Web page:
Dementiaville Episode Two

Dementiaville Episode Two

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Following on from our blog last week regarding the Butterfly Household Approach, tonight the series about different approaches to dementia, ‘Dementiaville’, will air its second episode on Channel 4.

Following on from our blog last week regarding the Butterfly Household Approach, tonight the series about different approaches to dementia, ‘Dementiaville’, will air its second episode on Channel 4. The series follows different approaches to dealing with patients with dementia, with tonight’s episode focusing on those with dementia who are being cared for by their families.

In tonight’s episode, the three families featured all care for their relative with dementia at home.

Ann looks after her husband of 42 years, Jim, along with help from her sons, Ian and Rob. Jim’s dementia symptoms were first noticed by Ann in 2000, when he started getting in accidents whilst driving and struggled to find his way home from church meetings. He had always enjoyed fishing, however around this time he stopped going altogether.

He was professionally diagnosed with Alzheimer’s by 2003, and is now in the latter stages. He can no longer do anything for himself, and has lived in his own world, where he constantly talks to himself, for five years. This was at its worst last Christmas, when Jim talked to himself continually for 36 hours, in a very limited vocabulary.

Joy cares for her mother Dorothy, with the help of her 21 year-old son Romaine. She was born in Kingston, Jamaica, and as she always loved to drive, she got a job driving buses in Jamaica, only the third woman to do so. She decided to leave Jamaica in the early 1960’s, and moved to Derby, where she met her second husband Egbert. She continued her bus driving work in England, and was the first black woman driver in Derby, driving a double decker bus in the 1980’s. Her daughter Joy is a single mum with three children, and Dorothy always helped her to bring them up.

Joy started noticing differences in her mother’s behaviour, such as shouting at small annoyances when she had always been a calm and relaxed person. Although once a good cook, she began forgetting how to cook her favourite meals, forgetting ingredients and opting to just put everything in one pot. She was diagnosed with vascular dementia in 2013, and subsequently moved into Joy’s family home, as she couldn’t cope alone in her flat.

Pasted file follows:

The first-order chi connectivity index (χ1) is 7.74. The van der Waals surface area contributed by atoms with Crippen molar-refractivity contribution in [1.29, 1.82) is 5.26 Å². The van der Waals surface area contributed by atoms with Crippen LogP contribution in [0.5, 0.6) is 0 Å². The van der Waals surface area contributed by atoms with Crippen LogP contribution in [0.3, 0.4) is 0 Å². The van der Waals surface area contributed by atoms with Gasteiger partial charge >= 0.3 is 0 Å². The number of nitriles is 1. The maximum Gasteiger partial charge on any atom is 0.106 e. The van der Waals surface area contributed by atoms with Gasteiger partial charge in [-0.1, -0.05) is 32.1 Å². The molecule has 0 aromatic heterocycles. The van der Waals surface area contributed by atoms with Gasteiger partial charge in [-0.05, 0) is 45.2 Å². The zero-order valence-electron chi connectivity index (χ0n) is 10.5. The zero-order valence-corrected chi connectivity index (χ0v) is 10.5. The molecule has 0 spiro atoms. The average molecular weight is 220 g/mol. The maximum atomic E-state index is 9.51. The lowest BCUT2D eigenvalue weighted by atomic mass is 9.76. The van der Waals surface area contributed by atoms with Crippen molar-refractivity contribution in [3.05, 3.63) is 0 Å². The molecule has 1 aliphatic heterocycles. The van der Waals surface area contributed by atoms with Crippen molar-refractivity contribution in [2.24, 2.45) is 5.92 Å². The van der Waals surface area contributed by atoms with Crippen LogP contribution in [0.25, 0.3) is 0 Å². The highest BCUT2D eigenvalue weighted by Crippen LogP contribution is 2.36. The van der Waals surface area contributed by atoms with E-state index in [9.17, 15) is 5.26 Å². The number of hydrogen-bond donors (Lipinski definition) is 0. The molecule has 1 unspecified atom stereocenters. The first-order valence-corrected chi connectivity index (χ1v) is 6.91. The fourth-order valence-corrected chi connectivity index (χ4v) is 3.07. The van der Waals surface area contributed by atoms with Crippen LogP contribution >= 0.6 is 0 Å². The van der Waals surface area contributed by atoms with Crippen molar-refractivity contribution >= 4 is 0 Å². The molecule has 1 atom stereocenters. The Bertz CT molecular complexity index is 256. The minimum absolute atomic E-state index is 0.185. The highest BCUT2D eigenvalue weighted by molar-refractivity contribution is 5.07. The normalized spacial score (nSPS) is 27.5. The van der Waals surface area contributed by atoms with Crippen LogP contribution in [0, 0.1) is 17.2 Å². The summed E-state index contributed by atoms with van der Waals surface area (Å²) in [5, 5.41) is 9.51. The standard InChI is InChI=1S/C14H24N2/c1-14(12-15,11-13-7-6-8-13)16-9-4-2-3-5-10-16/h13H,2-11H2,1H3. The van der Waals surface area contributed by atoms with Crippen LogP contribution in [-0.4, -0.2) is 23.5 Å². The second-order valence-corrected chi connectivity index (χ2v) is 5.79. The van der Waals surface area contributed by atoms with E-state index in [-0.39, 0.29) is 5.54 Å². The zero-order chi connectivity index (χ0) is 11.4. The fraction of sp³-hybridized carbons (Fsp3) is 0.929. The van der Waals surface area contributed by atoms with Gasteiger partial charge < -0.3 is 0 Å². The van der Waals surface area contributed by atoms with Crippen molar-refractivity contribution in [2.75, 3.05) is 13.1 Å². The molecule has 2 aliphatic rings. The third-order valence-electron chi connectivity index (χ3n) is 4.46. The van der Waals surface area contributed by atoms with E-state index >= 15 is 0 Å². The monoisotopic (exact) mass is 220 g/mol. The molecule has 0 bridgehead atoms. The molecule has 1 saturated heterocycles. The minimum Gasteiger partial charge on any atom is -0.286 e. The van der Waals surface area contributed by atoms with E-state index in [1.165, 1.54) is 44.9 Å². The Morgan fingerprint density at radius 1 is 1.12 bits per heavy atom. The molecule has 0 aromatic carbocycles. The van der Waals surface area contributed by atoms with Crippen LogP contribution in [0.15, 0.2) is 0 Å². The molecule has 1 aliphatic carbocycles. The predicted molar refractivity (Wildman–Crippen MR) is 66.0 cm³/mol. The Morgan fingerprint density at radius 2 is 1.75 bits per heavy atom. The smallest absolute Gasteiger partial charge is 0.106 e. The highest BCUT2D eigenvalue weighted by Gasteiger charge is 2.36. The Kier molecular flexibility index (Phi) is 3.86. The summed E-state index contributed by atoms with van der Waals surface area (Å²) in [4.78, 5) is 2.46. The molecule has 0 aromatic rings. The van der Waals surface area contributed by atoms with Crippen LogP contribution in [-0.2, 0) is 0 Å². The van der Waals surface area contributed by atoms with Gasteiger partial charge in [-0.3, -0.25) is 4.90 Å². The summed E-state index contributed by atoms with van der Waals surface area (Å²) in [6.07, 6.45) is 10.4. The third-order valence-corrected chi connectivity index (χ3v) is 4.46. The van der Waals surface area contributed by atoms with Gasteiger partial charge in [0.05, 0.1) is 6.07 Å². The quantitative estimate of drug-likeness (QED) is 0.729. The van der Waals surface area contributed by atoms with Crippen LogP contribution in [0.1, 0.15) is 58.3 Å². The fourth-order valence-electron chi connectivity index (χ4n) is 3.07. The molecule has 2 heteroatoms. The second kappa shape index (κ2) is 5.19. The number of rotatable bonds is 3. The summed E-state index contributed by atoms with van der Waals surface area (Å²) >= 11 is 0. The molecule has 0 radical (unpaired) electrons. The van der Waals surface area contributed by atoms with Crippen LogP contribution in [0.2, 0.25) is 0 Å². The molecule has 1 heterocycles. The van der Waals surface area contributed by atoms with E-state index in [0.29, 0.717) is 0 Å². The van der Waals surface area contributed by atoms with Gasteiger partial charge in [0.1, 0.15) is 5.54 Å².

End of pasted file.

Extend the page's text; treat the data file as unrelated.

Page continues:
64 year-old Tony was diagnosed with early-onset Alzheimer’s in 2010, and is now cared for by his wife Jacquie. Before his diagnosis, Tony worked as a barrister, and was always involved with complicated criminal cases. He enjoyed cycling and reading books on politics and history, but he now struggles to complete many activities, such as using the remote control, making a cup of tea or getting dressed in the morning.

Although he is struggling with tasks he once found easy, he has now discovered a love for art. He attended an art workshop two years ago, and now spends a lot of time drawing and painting, which he’d never done before. His family now look at his art as his way of expressing himself, and is one of the only things he enjoys that make him more stable.

Each of these families were given the opportunity to visit Dr. David Sheard, a dementia specialist who has spent 35 years working in health and social care, in dementia care posts. He has a wide experience of supporting families living with dementia, and was a former consultant to the Alzheimer’s Society. Through this he led a major educational programme, ‘Being Together With Dementia’, teaching families to learn from each other.

The families all attended a workshop run by Dr. Sheard, with the aim of showing the different methods of connecting with their loved ones. His beliefs differ to that of the Butterfly Household Approach, which was discussed last week, in that he believes that people know who they are, as they all know who they once were. His aim is to reach out to the person with dementia, through the use of shared memories. He also believes it is important for families to relive important moments in their lives, alongside building new memories together.

If you are interested in learning more about dementia, and understanding the different methods used to improve the lives of those with it, Dr. David Sheard has authored NCC’s Positive Dementia Care course.

The second episode of Dementiaville is on Channel 4 tonight, at 9pm.

Nick Cooper
Nick is NCC's resident blog author and covers a range of subjects, including teaching and health & social care. NCC is an international learning provider with over 20 years’ experience offering learning solutions. To date, NCC has engaged with over 20,000 employers, and delivered quality training to over half a million learners.
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